Then at some point during the show, the film breaks, and monsters previously confined to the screen emerge into the drive-in, attacking victims – i.e., actors who have been judiciously planted in cars at regular intervals throughout the lot. At first Revolta tries to pretend it’s part of the show, but as pandemonium threatens to overwhelm everything in its path, the host resorts to a 21st century version of Vincent Price’s cry to audiences watching The Tingler: “Ladies and gentlemen…. Scream! Scream for your lives!” An exorcist or the Ghostbusters arrive to save the day, or maybe just a projectionist figures out how to get the movie running again, which sucks the monsters back onto the movie screen, leaving the host to wrap things up with a paraphrase of Van Helsings’s famous “There are such things” speech from the stage version of Dracula.
Los Angeles Haunted 2020 Review: Conclusion
Normally, we prefer to review what a show actually is rather than what we think it should be; however, the setup for the Los Angeles Haunted Hayride Live Drive Up Experience delivers so much less than it promised that the only way to convey our disappointment is to describe what could – and should – have been.
Ultimately, this year’s Haunted Hayride (which, to be clear, does not include a hayride) squanders its own potential, providing little more than a drive-in movie with a short running time, which overstays its welcome because what is onscreen is not that interesting and what is offscreen is not a terrifying immersive experience.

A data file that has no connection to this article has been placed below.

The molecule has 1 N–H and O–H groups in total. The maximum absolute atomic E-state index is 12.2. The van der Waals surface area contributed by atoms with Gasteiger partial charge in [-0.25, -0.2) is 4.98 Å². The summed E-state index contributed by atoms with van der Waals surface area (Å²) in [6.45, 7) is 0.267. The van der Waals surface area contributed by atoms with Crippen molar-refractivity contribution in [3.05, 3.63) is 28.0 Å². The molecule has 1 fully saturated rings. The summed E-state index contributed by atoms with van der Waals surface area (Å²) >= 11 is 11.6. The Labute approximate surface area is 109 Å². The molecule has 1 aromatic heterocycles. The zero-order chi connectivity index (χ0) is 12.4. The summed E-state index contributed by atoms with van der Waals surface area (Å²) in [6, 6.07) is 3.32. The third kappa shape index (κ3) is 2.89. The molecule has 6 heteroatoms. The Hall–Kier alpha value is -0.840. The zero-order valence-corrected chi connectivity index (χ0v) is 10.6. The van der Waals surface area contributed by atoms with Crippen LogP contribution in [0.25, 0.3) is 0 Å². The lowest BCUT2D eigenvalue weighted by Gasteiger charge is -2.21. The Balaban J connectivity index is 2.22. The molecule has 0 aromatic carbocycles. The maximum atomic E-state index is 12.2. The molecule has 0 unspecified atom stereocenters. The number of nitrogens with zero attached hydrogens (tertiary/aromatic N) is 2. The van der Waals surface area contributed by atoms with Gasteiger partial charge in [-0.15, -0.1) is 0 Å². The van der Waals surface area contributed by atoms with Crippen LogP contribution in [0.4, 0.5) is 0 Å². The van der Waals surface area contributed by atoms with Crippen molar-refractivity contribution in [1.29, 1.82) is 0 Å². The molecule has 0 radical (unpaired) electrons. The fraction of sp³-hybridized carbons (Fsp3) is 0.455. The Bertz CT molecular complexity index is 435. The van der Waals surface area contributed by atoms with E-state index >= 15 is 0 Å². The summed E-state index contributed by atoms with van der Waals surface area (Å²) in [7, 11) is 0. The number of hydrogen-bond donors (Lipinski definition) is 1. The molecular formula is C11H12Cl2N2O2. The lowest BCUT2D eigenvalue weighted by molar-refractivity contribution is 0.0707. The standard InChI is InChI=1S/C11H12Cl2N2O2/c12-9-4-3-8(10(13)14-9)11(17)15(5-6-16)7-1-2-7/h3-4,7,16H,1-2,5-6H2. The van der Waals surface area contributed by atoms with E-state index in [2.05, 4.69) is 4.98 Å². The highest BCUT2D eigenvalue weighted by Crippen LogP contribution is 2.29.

Not everything is bad. The atmosphere of the drive-through portion is nice; though the settings are sadly unpopulated by live actors, the effect is a bit like driving through the Haunted Hayride in the comfort of your own car instead of in a tractor trailer. We enjoyed the Monte Revolta’s makeup and demeanor, and the video production values are not bad. Had the ghoulish host been present onstage, working the audience and delivering a truly interactive horror show, the Los Angeles Haunted Hayride Live Drive Up Experience could have come much closer to realizing its potential. As it now stands , this experience will fulfill only the lowest expectations.
Review: LA Haunted Hayride Live Drive Up Experience
The Los Angeles Haunted Hayride Live Drive Up Experience squanders its own potential, delivering less than it promises and not enough to justify the admission price. The old vaudeville adage “Always leave them wanting more” meant that audiences should want more because they enjoyed what they saw, not because they were frustrated at having seen too little.
The Los Angeles Haunted Hayride Live Drive Up Experience runs on select nights through November 1. Tickets for a car with two people range from $49.99 to $199.99, with an additional charge for each additional passenger. The address for Frank G. Bonelli Regional Park is 120 E Via Verde Drive, San Dimas, 91773. For more information, visit: LosAngelesHauntedHayride.com.